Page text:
Aquarelle exudes lightness and freedom in spirit.
Jesse Harris’ 2003 Grammy award for Norah Jones’ “Don’t Know Why” naturally speaks volumes for his songwriting talent, while his behind-the-scenes work producing and collaborating with Bright Eyes, Julian Lage, Solomon Burke and Madeleine Peyroux reveals a musician not only adept at crossing genres but breathing life and inspiration into recording sessions. With his solo albums in the double digits, Harris has proven himself to be a songwriter with ambitions to grow and experiment.
Harris’ latest album, Aquarelle, unifies solitary songwriting, worldly inspiration and spot-on collaboration. Loaded with an album’s worth of songs, Harris recorded Aquarelle in Lisbon with a pair of friends and frequent collaborators: guitarist Will Graefe and drummer Jeremy Gustin, who happened to be in Europe performing at a music festival. Inspired by the food, architecture and ambiance of the exotic locale, Aquarelle exudes lightness and freedom in spirit, a fascinating new direction in Harris’ musical ventures.
Leadoff track “Rolling By” blends a dream-pop atmosphere with curiously syncopated, finger-plucked guitar accompaniment. It’s easy to hear the soothing call of Mediterranean sunsets and placid beaches in the song’s vibe, something just as apparent in the easygoing “Out of Time.” Both tracks feature a tasteful use of electric guitar melodies that seem to shine technicolor light against the laidback, rolling groove set by Gustin and Harris. The intricate polyphonic texture of instrumental number “Hexagram” fuses electric guitar, acoustic guitar, drums and violin into a hypnotic swirl that romances without ever sounding too busy.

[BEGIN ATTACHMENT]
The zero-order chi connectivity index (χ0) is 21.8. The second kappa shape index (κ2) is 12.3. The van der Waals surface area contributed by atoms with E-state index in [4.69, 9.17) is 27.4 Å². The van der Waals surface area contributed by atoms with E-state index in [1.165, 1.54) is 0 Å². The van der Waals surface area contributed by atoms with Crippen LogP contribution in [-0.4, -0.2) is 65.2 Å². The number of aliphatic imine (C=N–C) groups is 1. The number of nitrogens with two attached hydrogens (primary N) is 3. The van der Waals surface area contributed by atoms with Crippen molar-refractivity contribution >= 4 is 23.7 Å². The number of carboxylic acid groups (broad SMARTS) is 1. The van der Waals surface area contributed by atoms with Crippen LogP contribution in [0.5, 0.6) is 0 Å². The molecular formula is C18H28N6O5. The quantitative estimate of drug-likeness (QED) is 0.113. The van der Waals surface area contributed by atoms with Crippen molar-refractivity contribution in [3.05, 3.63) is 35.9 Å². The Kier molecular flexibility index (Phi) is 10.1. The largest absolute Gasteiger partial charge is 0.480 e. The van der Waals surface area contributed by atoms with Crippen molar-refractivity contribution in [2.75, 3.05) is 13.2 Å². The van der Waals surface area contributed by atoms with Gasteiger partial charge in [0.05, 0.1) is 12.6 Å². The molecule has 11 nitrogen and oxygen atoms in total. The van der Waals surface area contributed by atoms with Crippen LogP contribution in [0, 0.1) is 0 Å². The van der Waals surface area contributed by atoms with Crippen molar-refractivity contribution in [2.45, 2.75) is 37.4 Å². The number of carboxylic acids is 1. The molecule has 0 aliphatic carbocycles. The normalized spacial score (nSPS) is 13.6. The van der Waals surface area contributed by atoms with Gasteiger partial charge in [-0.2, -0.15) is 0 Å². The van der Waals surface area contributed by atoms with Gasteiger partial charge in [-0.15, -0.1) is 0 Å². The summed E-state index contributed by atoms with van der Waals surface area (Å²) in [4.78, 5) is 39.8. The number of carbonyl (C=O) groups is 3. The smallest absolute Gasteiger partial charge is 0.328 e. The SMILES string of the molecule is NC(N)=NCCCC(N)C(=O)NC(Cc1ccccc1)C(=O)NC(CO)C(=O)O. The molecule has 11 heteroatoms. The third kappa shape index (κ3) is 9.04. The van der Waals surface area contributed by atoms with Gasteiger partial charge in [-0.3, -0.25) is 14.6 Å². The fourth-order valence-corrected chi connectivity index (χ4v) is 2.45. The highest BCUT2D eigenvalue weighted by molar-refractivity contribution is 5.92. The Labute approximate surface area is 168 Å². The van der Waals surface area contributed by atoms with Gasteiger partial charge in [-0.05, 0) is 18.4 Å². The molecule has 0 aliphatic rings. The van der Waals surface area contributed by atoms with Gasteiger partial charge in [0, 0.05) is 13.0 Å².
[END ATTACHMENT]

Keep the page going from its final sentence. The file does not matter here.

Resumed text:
Aquarelle’s production doesn’t dive into pastiche Latin vibes or sorrowful Fado numbers. Listen carefully and you can hear how Portugal inspired the album’s construction by pushing each track into sonic realms that NYC, Harris’ longtime home, likely wouldn’t inspire, just as the sensual lilt of the Portuguese language and striking black and white cobblestone of Lisbon’s distinctive roads give visitors an impression of something both familiar yet not. Yet even amid the scenic landscapes of “The Things That You Can’t Keep” and “Eyes of Fire,” some moments subvert the sunshine and coastal charm. Valerie June’s guest vocals on “Listen to the Wind” are lovely, but compared to the ethereal sensibility of prior tracks, her duet with Harris almost sound a little harsh, grounding the album when is otherwise about to drift away into reverie.
The songwriting throughout Aquarelle, divorced from the stellar production values, depict Harris’ evolution as a songwriter. There’s still a sense of introspection and value placed on immediate concerns, a focus on the themes and ideas in the present moment rather than grandiose rumination about the world at large. For such a bright record, the gloomy “Sunday” stands out as perhaps the album’s best track. Anyone can write a song about heartbreak and love absconded, yet the melody and harmony elevate the track into something wonderful and timeless.
The two-beat and escapist lyrics of closing track “Sometimes You Have to Choose Sides” is a simple, albeit joyful, way to close out the record. With jangling guitars and a shining piano, the track recalls “Penny Lane” as Harris hits the chorus, harmonizing with singer Sophia Brous and closing out the record on a sweet note. It’s the kind of song that dares you not to sing along after the first listen, and a beautiful way to close out an impressive record.